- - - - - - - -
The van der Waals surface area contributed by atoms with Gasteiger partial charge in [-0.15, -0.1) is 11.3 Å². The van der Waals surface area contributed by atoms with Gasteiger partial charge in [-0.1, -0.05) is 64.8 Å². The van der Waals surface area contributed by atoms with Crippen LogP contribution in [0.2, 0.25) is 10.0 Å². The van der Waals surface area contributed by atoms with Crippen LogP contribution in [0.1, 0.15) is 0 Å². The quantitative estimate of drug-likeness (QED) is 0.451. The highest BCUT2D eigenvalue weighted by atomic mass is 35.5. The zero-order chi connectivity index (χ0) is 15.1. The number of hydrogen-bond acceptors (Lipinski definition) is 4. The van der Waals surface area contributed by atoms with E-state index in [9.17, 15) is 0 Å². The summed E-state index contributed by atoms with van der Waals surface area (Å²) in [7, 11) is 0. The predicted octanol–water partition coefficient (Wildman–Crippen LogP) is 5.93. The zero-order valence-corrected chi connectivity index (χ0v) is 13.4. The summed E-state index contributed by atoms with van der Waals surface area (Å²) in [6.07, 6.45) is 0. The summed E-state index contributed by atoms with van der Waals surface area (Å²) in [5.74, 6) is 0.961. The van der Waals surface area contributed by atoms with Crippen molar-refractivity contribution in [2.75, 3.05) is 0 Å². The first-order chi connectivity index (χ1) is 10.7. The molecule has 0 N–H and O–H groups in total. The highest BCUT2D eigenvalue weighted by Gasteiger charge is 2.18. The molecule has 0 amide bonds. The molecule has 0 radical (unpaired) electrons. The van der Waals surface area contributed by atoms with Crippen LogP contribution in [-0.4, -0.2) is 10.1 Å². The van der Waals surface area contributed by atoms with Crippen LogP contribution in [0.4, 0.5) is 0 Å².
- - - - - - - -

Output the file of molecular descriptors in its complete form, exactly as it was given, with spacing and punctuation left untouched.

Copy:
The van der Waals surface area contributed by atoms with Gasteiger partial charge in [-0.15, -0.1) is 11.3 Å². The van der Waals surface area contributed by atoms with Gasteiger partial charge in [-0.1, -0.05) is 64.8 Å². The van der Waals surface area contributed by atoms with Crippen LogP contribution in [0.2, 0.25) is 10.0 Å². The van der Waals surface area contributed by atoms with Crippen LogP contribution in [0.1, 0.15) is 0 Å². The quantitative estimate of drug-likeness (QED) is 0.451. The highest BCUT2D eigenvalue weighted by atomic mass is 35.5. The zero-order chi connectivity index (χ0) is 15.1. The number of hydrogen-bond acceptors (Lipinski definition) is 4. The van der Waals surface area contributed by atoms with E-state index in [9.17, 15) is 0 Å². The summed E-state index contributed by atoms with van der Waals surface area (Å²) in [7, 11) is 0. The predicted octanol–water partition coefficient (Wildman–Crippen LogP) is 5.93. The zero-order valence-corrected chi connectivity index (χ0v) is 13.4. The summed E-state index contributed by atoms with van der Waals surface area (Å²) in [6.07, 6.45) is 0. The summed E-state index contributed by atoms with van der Waals surface area (Å²) in [5.74, 6) is 0.961. The van der Waals surface area contributed by atoms with Crippen molar-refractivity contribution in [2.75, 3.05) is 0 Å². The first-order chi connectivity index (χ1) is 10.7. The molecule has 0 N–H and O–H groups in total. The highest BCUT2D eigenvalue weighted by Gasteiger charge is 2.18. The molecule has 0 amide bonds. The molecule has 0 radical (unpaired) electrons. The van der Waals surface area contributed by atoms with Crippen LogP contribution in [-0.4, -0.2) is 10.1 Å². The van der Waals surface area contributed by atoms with Crippen LogP contribution in [0.4, 0.5) is 0 Å².